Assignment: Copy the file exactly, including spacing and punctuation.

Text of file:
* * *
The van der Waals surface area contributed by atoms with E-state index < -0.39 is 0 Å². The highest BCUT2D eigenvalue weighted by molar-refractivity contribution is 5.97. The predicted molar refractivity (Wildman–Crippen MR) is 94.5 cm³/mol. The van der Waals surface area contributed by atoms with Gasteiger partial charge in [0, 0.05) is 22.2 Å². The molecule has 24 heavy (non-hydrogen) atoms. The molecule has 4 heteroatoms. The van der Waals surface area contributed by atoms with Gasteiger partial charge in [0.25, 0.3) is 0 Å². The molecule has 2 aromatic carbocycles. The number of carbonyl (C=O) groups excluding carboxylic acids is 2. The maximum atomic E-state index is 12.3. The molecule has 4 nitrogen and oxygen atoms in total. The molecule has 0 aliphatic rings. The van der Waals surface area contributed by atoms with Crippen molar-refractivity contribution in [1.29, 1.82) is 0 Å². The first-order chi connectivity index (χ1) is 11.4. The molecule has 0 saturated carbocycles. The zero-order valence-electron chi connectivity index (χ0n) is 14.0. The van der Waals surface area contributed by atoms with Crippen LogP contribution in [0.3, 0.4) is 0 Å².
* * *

The van der Waals surface area contributed by atoms with E-state index < -0.39 is 0 Å². The highest BCUT2D eigenvalue weighted by molar-refractivity contribution is 5.97. The predicted molar refractivity (Wildman–Crippen MR) is 94.5 cm³/mol. The van der Waals surface area contributed by atoms with Gasteiger partial charge in [0, 0.05) is 22.2 Å². The molecule has 24 heavy (non-hydrogen) atoms. The molecule has 4 heteroatoms. The van der Waals surface area contributed by atoms with Gasteiger partial charge in [0.25, 0.3) is 0 Å². The molecule has 2 aromatic carbocycles. The number of carbonyl (C=O) groups excluding carboxylic acids is 2. The maximum atomic E-state index is 12.3. The molecule has 4 nitrogen and oxygen atoms in total. The molecule has 0 aliphatic rings. The van der Waals surface area contributed by atoms with Crippen molar-refractivity contribution in [1.29, 1.82) is 0 Å². The first-order chi connectivity index (χ1) is 11.4. The molecule has 0 saturated carbocycles. The zero-order valence-electron chi connectivity index (χ0n) is 14.0. The van der Waals surface area contributed by atoms with Crippen LogP contribution in [0.3, 0.4) is 0 Å².